For years, I’ve thought that France rolled over when the Nazis invaded during WWII. Books like Sarah’s Key left the impression that most French citizens did little to protest against the repression, violence, and occupation that the Germans left in their wake. A Train in Winter tells a different story: that of the resisters, ordinary citizens who in their own, often seemingly small ways, fought back against the terror of those days. In particular, Caroline Moorhead focuses on the women of the French resistance; these were defiant, proud women who not only supported their husbands, brothers, fathers, sons, and lovers in the fight to reclaim Occupied France, but who often risked their own lives and gave up their children in the process.
Moorehead’s tale of these women is well-researched and documented, but I had many of the same problems that others did with this book. In truth, it’s probably closer to a 3.5-star book for me, but the second half of the book makes up for some of the slog that must be undertaken to get through the first half; there are a lot of facts that must be recounted in order to establish the atmosphere in Vichy France, and unfortunately, the first half of the book suffers from too much telling, and not enough showing.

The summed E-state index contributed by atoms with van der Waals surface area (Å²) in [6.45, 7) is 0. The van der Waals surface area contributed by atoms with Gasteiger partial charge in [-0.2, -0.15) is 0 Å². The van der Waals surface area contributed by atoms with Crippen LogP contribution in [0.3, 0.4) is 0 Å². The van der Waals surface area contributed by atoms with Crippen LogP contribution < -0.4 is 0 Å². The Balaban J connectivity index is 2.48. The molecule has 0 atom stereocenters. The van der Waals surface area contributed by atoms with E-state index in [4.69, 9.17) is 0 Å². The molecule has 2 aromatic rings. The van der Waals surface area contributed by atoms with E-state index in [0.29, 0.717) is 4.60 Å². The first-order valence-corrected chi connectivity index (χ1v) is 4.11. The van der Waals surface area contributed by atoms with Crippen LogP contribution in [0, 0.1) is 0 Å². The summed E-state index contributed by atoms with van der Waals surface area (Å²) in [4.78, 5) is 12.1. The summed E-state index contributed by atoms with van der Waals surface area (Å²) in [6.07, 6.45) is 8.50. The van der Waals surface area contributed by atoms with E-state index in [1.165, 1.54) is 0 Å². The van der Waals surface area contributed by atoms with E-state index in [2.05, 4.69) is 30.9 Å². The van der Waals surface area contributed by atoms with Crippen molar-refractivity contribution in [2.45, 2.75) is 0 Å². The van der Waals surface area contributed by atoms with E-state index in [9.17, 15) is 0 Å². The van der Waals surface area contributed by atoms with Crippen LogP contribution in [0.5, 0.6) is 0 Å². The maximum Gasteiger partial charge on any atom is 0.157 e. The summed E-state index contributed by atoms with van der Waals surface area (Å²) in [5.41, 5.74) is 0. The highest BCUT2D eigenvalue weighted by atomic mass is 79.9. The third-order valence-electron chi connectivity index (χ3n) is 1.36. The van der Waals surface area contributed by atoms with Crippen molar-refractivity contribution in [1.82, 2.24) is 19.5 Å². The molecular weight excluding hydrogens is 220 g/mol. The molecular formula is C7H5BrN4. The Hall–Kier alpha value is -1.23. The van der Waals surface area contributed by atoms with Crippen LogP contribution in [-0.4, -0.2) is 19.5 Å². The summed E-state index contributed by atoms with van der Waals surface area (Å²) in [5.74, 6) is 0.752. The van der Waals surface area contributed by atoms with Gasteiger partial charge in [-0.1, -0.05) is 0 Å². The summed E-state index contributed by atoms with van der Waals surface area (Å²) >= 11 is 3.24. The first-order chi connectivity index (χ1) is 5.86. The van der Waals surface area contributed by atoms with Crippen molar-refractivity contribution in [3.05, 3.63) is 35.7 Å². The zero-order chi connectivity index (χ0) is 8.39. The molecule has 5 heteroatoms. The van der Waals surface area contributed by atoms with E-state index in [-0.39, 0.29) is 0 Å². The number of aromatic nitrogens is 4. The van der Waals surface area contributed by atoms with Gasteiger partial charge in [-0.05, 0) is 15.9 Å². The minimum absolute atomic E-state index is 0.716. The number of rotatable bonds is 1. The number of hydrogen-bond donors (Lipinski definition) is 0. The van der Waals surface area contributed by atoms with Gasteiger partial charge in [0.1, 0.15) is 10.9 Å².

I would also have to agree with those who suggest that Moorehead attempts to pack too much into A Train in Winter. There were 230 women packed on to the train that left France for Auschwitz, and at times, it feels as if Moorehead is trying to tell each woman’s story, but there simply isn’t enough of a story in order to include them all. If she had focused on a smaller number of the women, perhaps the reader would feel more of a connection to them than is possible when trying to remember which woman is which.
That said, the second half of the book, which takes place at Auschwitz-Birkenau, Ravensbrück, and Mauthausen, is brutal, heartbreaking, terrifying — and impossible to put down. It then becomes clear that it almost doesn’t matter that you can’t remember the differences between the women — their story is so intimately tied together that it can never fully be untied. This is what gives the book its power — and lifts it from a mediocre book into something a little more special.